Some homes are filled with love. Some homes are made with love. Some homes make you fall in love.
I just left a home that was all that. Casa Feliz, a well-known historic home in Winter Park, Fla., is so romantic that Im glad I toured it with my husband or I might have gone off with the gardener.
Built in 1929 by architect James Gamble Rogers, the home resembles a Spanish cortijo or farmhouse, and looks a century older than it is on purpose. The Casa is so romantic that more than 100 couples celebrate their weddings there each year.
As the architects granddaughter showed us around the weathered brick estate, a catering staff was preparing for a wedding. Love was in the air, and weakness was in my knees.
What is it about this place? I wanted to know. And could I bottle some of it and bring it to my house?
I called architectural historian Susan Sully, author of 12 books on Southern architecture, including Casa Florida, a look at romantic Spanish architecture in the region, to talk about romance in architecture and how to get more in my house.
Any style home can be romantic, she assures me.
But where does romance come from? I ask.
She takes me literally. The word romance, she says, comes from the root word Roman, and refers to something that has a lost and beautiful past.
So wait! Its not flowers and chocolate and candles and diamonds?
Its a richly storied past.
To think Ive had the wrong expectation all these years!
Its an antique silver tea set that has graced a home, and that layers of loving hands have carefully cleaned over years.
Think of all the relationships that might have been saved if people only realized.
To help me better understand, Sully explains what a romantic home is not. Unromantic spaces are static environments with no views of the outdoors, all synthetic materials and the air conditioning or heater running nonstop.
Like my office, I say.
Unromantic homes are perfect and pretentious, she continues. They put on airs rather than tell stories. They dont invite you to sit down in your nightgown and daydream.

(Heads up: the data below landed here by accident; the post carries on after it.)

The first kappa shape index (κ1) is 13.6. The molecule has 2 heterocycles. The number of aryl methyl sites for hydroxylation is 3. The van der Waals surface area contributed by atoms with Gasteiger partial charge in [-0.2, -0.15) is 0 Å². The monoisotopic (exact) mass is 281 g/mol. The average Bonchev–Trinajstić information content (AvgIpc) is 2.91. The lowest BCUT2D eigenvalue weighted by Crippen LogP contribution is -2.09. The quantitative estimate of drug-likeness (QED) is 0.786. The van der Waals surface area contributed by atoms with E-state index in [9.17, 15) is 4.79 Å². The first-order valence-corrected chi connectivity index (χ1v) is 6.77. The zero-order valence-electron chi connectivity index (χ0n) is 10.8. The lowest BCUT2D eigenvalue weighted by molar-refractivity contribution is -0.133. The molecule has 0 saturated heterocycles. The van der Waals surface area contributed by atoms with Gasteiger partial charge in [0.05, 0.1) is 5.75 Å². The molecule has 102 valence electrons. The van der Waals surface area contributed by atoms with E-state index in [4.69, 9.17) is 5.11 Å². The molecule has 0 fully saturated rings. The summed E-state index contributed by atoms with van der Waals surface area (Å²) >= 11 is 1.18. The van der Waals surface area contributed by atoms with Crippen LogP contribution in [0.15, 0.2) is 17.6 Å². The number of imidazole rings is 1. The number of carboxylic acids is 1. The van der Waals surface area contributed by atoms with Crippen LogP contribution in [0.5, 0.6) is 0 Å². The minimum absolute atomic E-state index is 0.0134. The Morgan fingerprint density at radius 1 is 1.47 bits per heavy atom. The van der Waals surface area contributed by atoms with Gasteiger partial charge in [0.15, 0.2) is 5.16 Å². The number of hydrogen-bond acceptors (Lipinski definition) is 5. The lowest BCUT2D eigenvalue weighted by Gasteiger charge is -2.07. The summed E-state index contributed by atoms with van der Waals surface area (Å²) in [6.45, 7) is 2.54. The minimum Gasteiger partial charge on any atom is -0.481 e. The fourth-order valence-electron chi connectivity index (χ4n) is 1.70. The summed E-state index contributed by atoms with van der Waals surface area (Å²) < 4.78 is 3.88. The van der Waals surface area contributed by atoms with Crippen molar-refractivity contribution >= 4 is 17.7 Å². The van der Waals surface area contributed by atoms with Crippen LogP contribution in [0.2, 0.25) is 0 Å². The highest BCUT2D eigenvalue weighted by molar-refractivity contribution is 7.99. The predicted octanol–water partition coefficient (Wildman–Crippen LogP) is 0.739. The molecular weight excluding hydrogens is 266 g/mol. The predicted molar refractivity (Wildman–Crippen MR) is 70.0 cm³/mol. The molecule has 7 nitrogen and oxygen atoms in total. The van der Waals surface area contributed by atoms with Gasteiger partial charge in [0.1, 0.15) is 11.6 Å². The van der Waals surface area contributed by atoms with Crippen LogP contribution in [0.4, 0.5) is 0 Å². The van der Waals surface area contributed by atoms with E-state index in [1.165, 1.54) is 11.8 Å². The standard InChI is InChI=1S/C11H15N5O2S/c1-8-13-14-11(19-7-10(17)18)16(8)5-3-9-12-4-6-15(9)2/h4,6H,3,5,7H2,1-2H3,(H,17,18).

Romantic interiors beckon you to let your hair down and surrender to your senses.
Ahh, romance. I surrender.
Here, says Sully, are the qualities romantic homes share:
• Access to nature. A romantic home has to be sensual, and part of that means seeing the outdoors, Sully says. Many romantic houses have center courtyards. They have French doors that open to gardens and balconies, terraces and big windows that open up the house and connect you to nature. Being in a room with French doors opening to the outdoors and the sound of a fountain is very romantic. If you cant pull that off, put a small garden or fountain outside a window.
• Age. Romantic houses are old or look old. All of us resonate with history and the past, Sully said. Thats why old houses feel romantic in a way that new homes dont. When Casa Feliz was built more than 80 years ago, the architect endeavored to make it look a century older by using distressed materials. He re-used brick before that was fashionable. He deliberately added crumbling outdoor arches. In newer homes, furnishings with patina, antiques and heirlooms can introduce that dreamy dimension.
• Natural materials. Reclaimed wood, chipped ceramic tiles, worn handles, faded fabrics all exude a sense of a lost and beautiful past.
• Imperfection. Materials crafted by hand also feel nostalgic. The curved Spanish roof tiles at Casa Feliz are beautifully inconsistent because they were shaped by peasant workers molding the clay over their thighs.
Older, natural, imperfect with stories to tell. Romance I think its possible.